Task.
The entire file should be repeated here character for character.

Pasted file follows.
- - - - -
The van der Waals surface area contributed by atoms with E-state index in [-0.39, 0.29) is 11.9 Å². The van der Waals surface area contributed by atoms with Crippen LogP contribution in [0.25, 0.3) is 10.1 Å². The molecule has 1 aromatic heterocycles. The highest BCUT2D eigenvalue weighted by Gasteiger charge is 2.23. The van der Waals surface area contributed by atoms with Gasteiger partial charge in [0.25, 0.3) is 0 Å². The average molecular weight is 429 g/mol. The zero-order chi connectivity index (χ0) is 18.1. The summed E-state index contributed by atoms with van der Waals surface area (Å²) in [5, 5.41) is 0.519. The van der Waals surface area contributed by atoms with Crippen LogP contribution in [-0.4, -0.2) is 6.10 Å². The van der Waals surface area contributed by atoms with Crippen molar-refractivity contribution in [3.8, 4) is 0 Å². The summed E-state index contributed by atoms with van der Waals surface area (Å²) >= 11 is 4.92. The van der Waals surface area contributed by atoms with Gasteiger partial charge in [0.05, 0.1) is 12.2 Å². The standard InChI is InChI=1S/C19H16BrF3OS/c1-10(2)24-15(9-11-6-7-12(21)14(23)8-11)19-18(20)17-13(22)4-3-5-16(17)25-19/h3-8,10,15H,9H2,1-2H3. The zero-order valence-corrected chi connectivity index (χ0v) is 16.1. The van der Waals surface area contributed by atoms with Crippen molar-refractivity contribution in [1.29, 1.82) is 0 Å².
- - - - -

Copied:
The van der Waals surface area contributed by atoms with E-state index in [-0.39, 0.29) is 11.9 Å². The van der Waals surface area contributed by atoms with Crippen LogP contribution in [0.25, 0.3) is 10.1 Å². The molecule has 1 aromatic heterocycles. The highest BCUT2D eigenvalue weighted by Gasteiger charge is 2.23. The van der Waals surface area contributed by atoms with Gasteiger partial charge in [0.25, 0.3) is 0 Å². The average molecular weight is 429 g/mol. The zero-order chi connectivity index (χ0) is 18.1. The summed E-state index contributed by atoms with van der Waals surface area (Å²) in [5, 5.41) is 0.519. The van der Waals surface area contributed by atoms with Crippen LogP contribution in [-0.4, -0.2) is 6.10 Å². The van der Waals surface area contributed by atoms with Crippen molar-refractivity contribution in [3.8, 4) is 0 Å². The summed E-state index contributed by atoms with van der Waals surface area (Å²) >= 11 is 4.92. The van der Waals surface area contributed by atoms with Gasteiger partial charge in [0.05, 0.1) is 12.2 Å². The standard InChI is InChI=1S/C19H16BrF3OS/c1-10(2)24-15(9-11-6-7-12(21)14(23)8-11)19-18(20)17-13(22)4-3-5-16(17)25-19/h3-8,10,15H,9H2,1-2H3. The zero-order valence-corrected chi connectivity index (χ0v) is 16.1. The van der Waals surface area contributed by atoms with Crippen molar-refractivity contribution in [1.29, 1.82) is 0 Å².